Oxk telling another how hot it was in New Or
leans,span a yarn thus : “• A vessel loaded with pig
lead lay at the levee discharging her cargo. A nig
ger would get a pig on Ids back, and before lie
could get ashore, the lead would melt and run all
over him, so that he'd have to be dug out with a
cold chisel.''
Acquital of Durkee and Rand.
The exciting topic of the week 1ms been
the proceedings in the the ease of Darker
and Hand, indicted for piracy, and ar
raigned before the U. S. District Court.
The law and murder presses have not only
indulged in the most unseemly exultation
over these proceedings, but by every taunt
and irritating expression they could devise,
endeavored to excite the members of the
Vigilance Committee into the commisioti of
some hasty act, which would involve in its
consequences a collision between the Federal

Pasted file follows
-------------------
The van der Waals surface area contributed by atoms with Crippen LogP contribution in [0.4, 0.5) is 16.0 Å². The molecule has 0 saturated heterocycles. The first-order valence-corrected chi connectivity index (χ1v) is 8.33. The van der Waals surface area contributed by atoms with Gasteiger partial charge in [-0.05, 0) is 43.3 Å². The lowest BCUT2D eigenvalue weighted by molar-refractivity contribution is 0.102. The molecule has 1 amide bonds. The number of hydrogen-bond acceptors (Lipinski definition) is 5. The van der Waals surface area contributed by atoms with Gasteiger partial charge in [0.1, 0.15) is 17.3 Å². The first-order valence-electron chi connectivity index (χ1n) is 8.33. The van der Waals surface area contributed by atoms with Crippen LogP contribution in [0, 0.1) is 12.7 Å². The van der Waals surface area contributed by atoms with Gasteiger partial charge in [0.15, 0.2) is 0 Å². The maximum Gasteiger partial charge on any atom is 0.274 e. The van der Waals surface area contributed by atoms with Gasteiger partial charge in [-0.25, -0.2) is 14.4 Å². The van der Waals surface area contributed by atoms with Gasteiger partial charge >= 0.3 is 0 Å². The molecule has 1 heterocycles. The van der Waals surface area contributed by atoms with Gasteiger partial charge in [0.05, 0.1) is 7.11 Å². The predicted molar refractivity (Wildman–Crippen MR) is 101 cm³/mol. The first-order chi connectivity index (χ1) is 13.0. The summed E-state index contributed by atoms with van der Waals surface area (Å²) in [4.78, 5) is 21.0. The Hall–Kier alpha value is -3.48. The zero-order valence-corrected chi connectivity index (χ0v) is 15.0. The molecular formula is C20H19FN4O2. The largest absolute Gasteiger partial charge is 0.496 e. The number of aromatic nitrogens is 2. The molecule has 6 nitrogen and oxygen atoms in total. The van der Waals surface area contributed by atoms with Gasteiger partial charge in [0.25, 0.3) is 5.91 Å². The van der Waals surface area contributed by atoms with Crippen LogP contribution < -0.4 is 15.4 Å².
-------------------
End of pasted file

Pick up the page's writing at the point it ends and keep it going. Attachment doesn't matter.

authorities and its members. So far, these
attempts have been as futile as similar ones
proved to be in the earlier stages of the
present crisis, and we trust that the good
sense and moderation of the lvxeeutive Com
mittee will still be operative to prevent any
such disastrous consummation ns tin' law
and murdcrlings are striving to bring about.
There is no present necessity for any steps
on the part of tlfe Committee of Vigilance.
When that necessity 'lot's occur, its action
will be as prompt and triumphant as it ever
has been, It was to be expected that
efforts would lie made on the part of the
traitorous faction, who seek to plunge us in
to civil war to punish those prominent in
the reform movement by process iff law.—
Wo have little fear that they w ill lie suc
cessful. We do not believe tlint. Diukec
mid Kami can be convicted of piracy, and
any action in their behalf previous to such
conviction would he pennatnre and unwise.
The advocates of shooting and stabbing
have no faith in I lit' legal technicalities they
invoke to their aid. They are well aware